Platfora goes GA, asking BI and Big Data to say "I do."

Platfora releases its BI for Big Data product to general availability, eschewing Hive and hand-coded MapReduce, while embracing in-memory queries.
Written by Andrew Brust, Contributor
Platfora Screenshot
A Platfora bubble chart visualization

When I started this blog a bit over a year ago, I felt convinced that the separation between Big Data and Business Intelligence was arbitrary and contrived. It would seem that San Mateo, CA-based Platfora agrees, as it is today releasing for general availability its namesake product that seeks to bridge the BI-Big Data divide.

To your last dying day
The Big Data world, which has orbited around Hadoop, and the BI world, which has orbited around OLAP cubes, charts and dashboards, have mutually maintained their segregated status quo.  Big Data and BI are the Jets and the Sharks of the technology industry: they live in the same neighborhood and have much in common, but thrive on obsessing over their differences.

Apache Hive has attempted to broker a peace between the warring clans, but has achieved détente at best.  Yes, most BI tools now connect to Hadoop via Hive, but using that technology, Hadoop keeps working in its batch mode ways, to the chagrin of BI tools that want quick results, so they can fire off subsequent queries.

Special sauce
It would seem the folks at Platfora agree that a positive peace is possible, and that the mere truce brought about by Hive is at best a stopgap solution, and one that has outlived its usefulness. Platfora's namesake product is a business-user-friendly BI tool that combines an HTML 5-based user interface, a data visualization engine, and an in-memory analytical database — supporting what Platfora calls its "Fractal Cache" technology — that maintains in-memory "lenses."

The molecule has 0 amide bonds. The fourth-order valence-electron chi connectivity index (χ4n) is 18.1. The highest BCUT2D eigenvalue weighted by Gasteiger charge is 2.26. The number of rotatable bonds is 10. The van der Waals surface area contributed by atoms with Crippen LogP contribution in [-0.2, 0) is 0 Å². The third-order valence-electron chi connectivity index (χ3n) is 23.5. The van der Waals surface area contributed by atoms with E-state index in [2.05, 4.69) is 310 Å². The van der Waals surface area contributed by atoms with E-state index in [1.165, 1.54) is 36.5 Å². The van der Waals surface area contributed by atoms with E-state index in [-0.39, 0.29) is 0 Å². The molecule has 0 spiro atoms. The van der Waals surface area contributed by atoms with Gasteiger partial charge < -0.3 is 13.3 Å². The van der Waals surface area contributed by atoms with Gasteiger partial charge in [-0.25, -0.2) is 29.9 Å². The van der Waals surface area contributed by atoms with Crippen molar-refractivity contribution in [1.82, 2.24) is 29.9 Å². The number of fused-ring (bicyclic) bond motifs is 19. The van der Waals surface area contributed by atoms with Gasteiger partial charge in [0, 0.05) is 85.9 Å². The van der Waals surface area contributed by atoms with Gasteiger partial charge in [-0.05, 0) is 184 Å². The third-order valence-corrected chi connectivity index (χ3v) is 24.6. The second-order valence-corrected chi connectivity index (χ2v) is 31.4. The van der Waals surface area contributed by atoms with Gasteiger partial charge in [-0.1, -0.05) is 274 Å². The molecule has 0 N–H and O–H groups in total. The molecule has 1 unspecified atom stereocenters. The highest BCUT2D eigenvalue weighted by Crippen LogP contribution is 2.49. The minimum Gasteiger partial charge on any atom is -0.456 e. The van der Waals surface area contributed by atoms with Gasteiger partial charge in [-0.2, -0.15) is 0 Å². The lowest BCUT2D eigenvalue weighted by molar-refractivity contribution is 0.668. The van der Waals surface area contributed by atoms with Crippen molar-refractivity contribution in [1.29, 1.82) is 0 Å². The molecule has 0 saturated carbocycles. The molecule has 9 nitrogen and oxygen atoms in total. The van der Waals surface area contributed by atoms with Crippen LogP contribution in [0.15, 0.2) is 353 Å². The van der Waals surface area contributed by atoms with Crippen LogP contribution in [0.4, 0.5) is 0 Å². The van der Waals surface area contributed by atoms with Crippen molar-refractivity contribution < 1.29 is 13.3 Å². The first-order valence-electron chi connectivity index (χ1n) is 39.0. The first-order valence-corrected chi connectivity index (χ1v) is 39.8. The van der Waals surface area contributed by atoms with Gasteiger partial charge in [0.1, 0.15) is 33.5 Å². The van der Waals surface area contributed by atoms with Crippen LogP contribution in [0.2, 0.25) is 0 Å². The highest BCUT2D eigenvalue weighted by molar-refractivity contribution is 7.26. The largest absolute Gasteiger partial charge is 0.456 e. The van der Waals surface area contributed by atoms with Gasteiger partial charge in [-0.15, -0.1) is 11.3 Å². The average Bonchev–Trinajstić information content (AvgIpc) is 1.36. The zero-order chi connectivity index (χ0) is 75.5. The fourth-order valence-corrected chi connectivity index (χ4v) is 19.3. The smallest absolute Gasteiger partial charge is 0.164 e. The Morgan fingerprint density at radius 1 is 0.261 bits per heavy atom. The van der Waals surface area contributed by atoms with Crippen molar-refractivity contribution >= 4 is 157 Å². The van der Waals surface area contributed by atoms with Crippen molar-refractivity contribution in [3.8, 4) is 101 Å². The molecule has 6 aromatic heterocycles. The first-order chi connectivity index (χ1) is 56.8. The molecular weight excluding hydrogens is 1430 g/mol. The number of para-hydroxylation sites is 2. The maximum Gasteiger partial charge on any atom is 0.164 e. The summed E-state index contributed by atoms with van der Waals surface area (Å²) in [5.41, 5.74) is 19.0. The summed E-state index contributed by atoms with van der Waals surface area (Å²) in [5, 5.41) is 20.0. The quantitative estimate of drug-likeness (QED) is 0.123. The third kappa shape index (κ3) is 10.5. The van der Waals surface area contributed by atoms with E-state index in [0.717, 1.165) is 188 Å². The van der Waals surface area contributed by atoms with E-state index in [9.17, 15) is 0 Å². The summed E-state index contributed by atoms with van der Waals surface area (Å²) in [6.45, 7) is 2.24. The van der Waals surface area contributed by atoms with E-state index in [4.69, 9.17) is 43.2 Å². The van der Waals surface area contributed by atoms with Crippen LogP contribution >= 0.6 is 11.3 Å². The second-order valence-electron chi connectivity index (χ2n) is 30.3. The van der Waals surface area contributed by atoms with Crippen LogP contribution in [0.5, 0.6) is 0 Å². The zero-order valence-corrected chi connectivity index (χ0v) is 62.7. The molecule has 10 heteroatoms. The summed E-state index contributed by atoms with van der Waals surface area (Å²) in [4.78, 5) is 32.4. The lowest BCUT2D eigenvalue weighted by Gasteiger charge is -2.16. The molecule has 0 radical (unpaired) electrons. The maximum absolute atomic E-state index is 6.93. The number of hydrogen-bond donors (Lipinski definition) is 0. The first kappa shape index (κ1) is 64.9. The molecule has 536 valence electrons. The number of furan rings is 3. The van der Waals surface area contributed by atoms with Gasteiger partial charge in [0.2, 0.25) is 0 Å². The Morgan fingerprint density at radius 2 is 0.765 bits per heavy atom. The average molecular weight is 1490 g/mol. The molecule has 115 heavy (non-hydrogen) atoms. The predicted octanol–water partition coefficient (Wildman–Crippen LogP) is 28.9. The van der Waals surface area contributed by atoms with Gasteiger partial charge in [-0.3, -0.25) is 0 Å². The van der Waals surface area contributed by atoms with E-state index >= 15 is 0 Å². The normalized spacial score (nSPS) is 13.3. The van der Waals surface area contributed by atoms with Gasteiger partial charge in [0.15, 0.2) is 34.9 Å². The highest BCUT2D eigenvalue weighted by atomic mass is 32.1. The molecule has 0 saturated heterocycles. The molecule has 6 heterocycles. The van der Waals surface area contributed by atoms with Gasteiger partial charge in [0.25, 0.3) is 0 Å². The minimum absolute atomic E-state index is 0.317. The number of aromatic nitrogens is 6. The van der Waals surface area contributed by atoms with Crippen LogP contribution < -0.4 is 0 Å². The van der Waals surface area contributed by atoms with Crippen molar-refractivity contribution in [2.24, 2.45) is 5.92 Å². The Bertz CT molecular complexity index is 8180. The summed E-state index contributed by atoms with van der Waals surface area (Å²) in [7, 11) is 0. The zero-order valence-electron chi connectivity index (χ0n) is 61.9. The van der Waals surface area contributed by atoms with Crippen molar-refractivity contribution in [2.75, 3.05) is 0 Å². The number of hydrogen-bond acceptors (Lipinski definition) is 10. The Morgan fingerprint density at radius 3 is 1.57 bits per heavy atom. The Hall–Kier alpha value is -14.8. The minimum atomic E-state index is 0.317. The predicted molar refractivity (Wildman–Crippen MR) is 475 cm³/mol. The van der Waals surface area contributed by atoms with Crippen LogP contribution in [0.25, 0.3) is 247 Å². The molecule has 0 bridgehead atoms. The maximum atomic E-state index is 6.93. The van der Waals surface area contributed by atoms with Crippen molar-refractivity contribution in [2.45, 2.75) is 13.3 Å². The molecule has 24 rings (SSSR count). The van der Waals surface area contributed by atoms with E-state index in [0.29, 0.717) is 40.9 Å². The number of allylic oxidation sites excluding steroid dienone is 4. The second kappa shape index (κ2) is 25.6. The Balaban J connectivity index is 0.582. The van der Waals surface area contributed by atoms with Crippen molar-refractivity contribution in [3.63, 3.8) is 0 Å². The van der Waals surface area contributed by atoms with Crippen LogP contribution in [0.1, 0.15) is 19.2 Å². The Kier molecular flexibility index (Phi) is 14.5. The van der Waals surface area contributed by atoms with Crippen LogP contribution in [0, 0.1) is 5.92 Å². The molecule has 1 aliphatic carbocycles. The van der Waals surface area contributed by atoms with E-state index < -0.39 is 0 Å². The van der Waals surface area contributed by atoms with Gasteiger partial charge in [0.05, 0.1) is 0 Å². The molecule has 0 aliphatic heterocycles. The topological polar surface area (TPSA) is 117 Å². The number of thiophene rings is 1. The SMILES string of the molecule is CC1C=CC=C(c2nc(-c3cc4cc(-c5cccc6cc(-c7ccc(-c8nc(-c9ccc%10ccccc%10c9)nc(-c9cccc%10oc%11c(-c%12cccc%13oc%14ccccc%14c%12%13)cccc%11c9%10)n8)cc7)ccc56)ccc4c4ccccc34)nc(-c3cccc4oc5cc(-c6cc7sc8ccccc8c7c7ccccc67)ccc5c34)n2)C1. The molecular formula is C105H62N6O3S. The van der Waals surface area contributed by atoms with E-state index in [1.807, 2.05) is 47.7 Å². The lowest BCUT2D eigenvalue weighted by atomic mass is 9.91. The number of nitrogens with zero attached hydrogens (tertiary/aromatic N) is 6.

Platfora is certified with the big three Hadoop distros: Cloudera's Distribution Including Apache Hadoop (CDH), the Hortonworks Data Platform (HDP), MapR, and even newcomer EMC/Greenplum Pivotal HD.  My guess is that Platfora won't take long to obtain similar certification for Intel's Distribution for Apache Hadoop as well, although no such certification has been announced.

Same thing, only different
I met with Platfora's Founder and CEO, Ben Werther, at last week's GigaOM Structure:Data event at Chelsea Piers in New York City. Given my own opinion on the futility of separating Big Data and BI, I was very interested in what Mr. Werther had to say. But I was also skeptical. After all, Cloudera's Impala, Hadapt, and numerous Massively Parallel Processing (MPP) data warehouse products, all attempt to provide interactive (rather than batch) query capabilities over Hadoop, to enable BI-style analysis of Big Data. What makes Platfora different?

I'll withhold judgement until I see the product demoed in-depth, but for now I can at least convey what Werther told me: unlike various data warehouse solutions which must be supported by careful schema design and sometimes elaborate Extract, Transform and Load (ETL) processes, Platfora supports the same sort of just-in-time schema determination as Hadoop itself. Platfora also generates its own, optimized MapReduce jobs, providing a nice middle-ground between the tedium of hand-coded MapReduce and Hive's somewhat one-size-fits-all approach of generating MapReduce code by translating SQL queries.

Hadoop for the masses
Effectively, Platfora is taking the concept of Pervasive BI and bringing it forward to the Big Data world. But the vision of Pervasive BI was never quite realized, so can Platfora make Pervasive Big Data a reality?

I think it's a steep climb, but I'm glad someone's trying. And with Werther having served as a Senior Product Manager at both Siebel and Microsoft, Director of Product Management at Greenplum and VP of Products at DataStax, Platfora's certainly coming at it from the right vantage point.

BI, SQL, and Hadoop are converging, with momentum that appears unstoppable. The only questions are how long will the convergence take, and whose solution(s) will win out.

Editorial standards